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Overview In an effort to curb CO2 emissions and oil use, the HD Na-


tional Program has set fuel-efficiency standards for medium- and heavy-duty vehicles with model years between 2014 and 2018. Medium-duty trucks are those that fall in the Class 4 to 6 categories, with a gross vehicle weight rating (GVWR), a measure of maximum carrying capacity, that ranges from 14,001 to 26,000 lb (6300–11,700 kg); heavy-duty trucks are classified as Class 7 or 8 vehicles, and have a GVWR greater than 26,001 lb. Te regulation’s scope is more expansive, requiring compliance for any on-road truck weighing more than 8500 lb (3825 kg). Tese standards will directly impact truck manufacturers, which must produce compliant en- gines and vehicles. Although manufacturers are expected to incur higher short-term costs to achieve compliance, the net benefits are projected to greatly offset this. Higher operating costs for the production of compliant engines and vehicles will also be partly passed on to retailers and downstream clients, thus spreading the additional costs associated with regulation. Te regulation’s expected spillover effects are compelling, ranging from lower overall transportation costs, technology upgrades and health benefits associated with reduced carbon emissions.


Regulatory Overview Te HD Program includes comple-


Day Cab Class 7 Day Cab Class 8 Cab Class 7 Day Cab Class 8


Sleeper Cab Class 8 Sleeper Cab Class 8


mentary standards from the EPA, which is responsible for setting carbon emission standards, and the NHTSA, which sets fuel economy provisions. Regulation is further divided for three vehicle categories: combination tractors (semi trucks), heavy-duty pickup trucks and vans and vocational vehicles. Te regulation will not cover trailers, but the agencies have stated their intent to include trailers in future rulemak- ing. Medium-duty passenger vehicles above 8500 lb are also excluded from the HD Program. For combination tractors, the EPA and the NHTSA have


tion for gasoline vehicles by the 2018 provisions. Meanwhile, the NHTSA expects a 15% improvement in diesel vehicle fuel consumption and a 10% improvement for gasoline vehicles by the final standards. Te HD program offers manufacturers two phase-in methods: one at 15-20-40-60-100% in each of the model years up to 2018, and the other at 15-20-67-67- 67-100% in model years up to 2019. Lastly, for vocational ve- hicles, the regulation will impact chassis manufacturers under three categories: light-heavy vehicles between class 2B and 5; medium-heavy vehicles (Class 6 and 7); and Class 8 vehicles. Te EPA estimates a 6–9% reduction in emissions, using 2010 as a baseline year. Te following tables detail the regulatory standards for combination tractors and vocational vehicles. For these two categories, the agencies have adopted a gram per ton-mile and gallon per 1000-ton-mile standard. For pickups and vans, the agencies have adopted a payload-dependent gram-per-mile and gallon-per-100-mile standard.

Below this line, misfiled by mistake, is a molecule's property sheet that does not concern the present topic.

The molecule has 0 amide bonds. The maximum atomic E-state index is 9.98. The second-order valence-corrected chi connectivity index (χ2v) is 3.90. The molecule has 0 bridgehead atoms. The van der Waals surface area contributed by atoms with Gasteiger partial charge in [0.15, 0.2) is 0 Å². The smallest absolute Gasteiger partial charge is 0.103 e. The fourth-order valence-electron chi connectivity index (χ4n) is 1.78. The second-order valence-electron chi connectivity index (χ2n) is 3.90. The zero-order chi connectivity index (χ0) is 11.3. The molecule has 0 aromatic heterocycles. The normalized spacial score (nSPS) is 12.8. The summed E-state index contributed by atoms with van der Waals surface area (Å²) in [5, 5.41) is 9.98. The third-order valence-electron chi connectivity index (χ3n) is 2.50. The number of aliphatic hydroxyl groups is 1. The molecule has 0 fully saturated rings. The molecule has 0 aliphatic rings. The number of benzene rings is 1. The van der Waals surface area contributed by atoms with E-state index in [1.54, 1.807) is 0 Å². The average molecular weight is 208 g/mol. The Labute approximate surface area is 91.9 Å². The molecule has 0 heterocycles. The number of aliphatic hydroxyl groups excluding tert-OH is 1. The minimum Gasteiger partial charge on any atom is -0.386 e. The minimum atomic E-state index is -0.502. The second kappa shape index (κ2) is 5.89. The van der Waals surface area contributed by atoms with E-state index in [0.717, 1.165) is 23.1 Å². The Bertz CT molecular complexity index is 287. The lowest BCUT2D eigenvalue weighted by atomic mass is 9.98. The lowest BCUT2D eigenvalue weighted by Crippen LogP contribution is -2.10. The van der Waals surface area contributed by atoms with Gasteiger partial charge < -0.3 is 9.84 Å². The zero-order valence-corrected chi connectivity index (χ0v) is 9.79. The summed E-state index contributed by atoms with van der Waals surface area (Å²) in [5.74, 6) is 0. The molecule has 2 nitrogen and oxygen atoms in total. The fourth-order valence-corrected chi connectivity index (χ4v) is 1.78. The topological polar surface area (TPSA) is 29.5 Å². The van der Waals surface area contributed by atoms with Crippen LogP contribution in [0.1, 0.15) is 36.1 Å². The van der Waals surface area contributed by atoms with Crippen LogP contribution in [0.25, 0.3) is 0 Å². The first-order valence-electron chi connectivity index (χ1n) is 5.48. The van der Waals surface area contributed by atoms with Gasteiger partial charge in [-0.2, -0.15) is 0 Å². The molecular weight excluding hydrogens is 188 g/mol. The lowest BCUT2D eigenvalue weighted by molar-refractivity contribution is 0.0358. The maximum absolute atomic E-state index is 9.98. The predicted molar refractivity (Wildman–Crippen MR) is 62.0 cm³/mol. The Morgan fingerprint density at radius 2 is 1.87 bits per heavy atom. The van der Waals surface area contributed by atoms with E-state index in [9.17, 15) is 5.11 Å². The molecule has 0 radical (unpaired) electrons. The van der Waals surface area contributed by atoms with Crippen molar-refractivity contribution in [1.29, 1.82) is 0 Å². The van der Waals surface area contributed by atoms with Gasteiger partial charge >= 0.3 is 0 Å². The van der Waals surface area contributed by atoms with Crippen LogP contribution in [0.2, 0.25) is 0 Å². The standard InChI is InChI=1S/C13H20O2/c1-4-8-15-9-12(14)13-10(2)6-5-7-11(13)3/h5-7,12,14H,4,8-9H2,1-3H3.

Combination Tractor Standards, Model Year 2017 Combination Tractor Standards, Model Year 2017


Low roof Mid roof High roof Low roof Mid roof High roof 104 80


EPA Emission Standards (g CO2


104 80 66 66


115 73 73


/ton-mile) /ton-mile) 115 86 86


120 72


89 72


120 89


EPA Emission Standards (g CO2


Low roof Low roof 10.2 10.2 7.8 7.8 6.5 6.5


11.3 11.3 8.4 7.2


8.4 7.2


NHTSA Fuel Consumption Standards (gal/1000 ton-mile)


NHTSA Fuel Consumption Standards (gal/1000 ton-mile)


Mid roof High roof Mid roof High roof 11.8 11.8 8.7 8.7 7.1


7.1


Vocational Vehicle Standards, Model Year 2017 Vocational Vehicle Standards, Model Year 2017


Light Heavy Class 2b-5 Medium Heavy Class 6-7 Heavy Class 8


Light Heavy Class 2b-5 Medium Heavy Class 6-7 Heavy Class 8


EPA Emission Standards (g CO2


Source: US Environmental Protection Agency, Office of Transportation and Air Quality Control, August 2011 Source: US Environmental Protection Agency, Office of Transportation and Air Quality Control, August 2011


373 225 222


36.7 22.1 21.8


373 225 222


/ton-mile) /ton-mile)


EPA Emission Standards (g CO2


NHTSA Fuel Consumption Standards (gal/1000 ton-mile)


36.7 22.1 21.8


NHTSA Fuel Consumption Standards (gal/1000 ton-mile)


Impact on Manufacturers and Retailers IBISWorld estimates revenue for the Truck and Bus Manu-


proposed distinct standards for nine subcategories related to weight class, cab type and roof height. According to the agencies’ final regulatory announcement, the standards will achieve a 9–23% reduction in emissions and fuel use by model year 2017 over the 2010 baselines. For heavy-duty pickup trucks and vans, the EPA has set target standard curves ac- cording to a vehicle’s payload, towing capacity, and four-wheel capabilities (combined to form a vehicle’s “work factor”). Te standards will get progressively more stringent for each model year from 2014 to 2018. Te EPA projects a 17% reduction in greenhouse gas emissions for diesel vehicles and a 12% reduc-


18 Motorized Vehicle Manufacturing


facturing industry to stand at $21.0 billion in 2014. Class 8 trucks generate the bulk of industry revenue, accounting for 48.1% of industry sales, followed by Class 7 trucks (22.4%), Class 6 trucks (17.0%) and buses (9.0%). In 2014, profit margins are expected to account for 5.1% of revenue, while purchase costs amount to 80.1% of revenue. In the five years to 2019, revenue for the Truck and Bus


Manufacturing industry is projected to increase at an annual- ized 1.9% to $23.1 billion. With regulation set to take effect, industry manufacturers are expected to incur higher purchase and operating costs during the outlook period, as they roll


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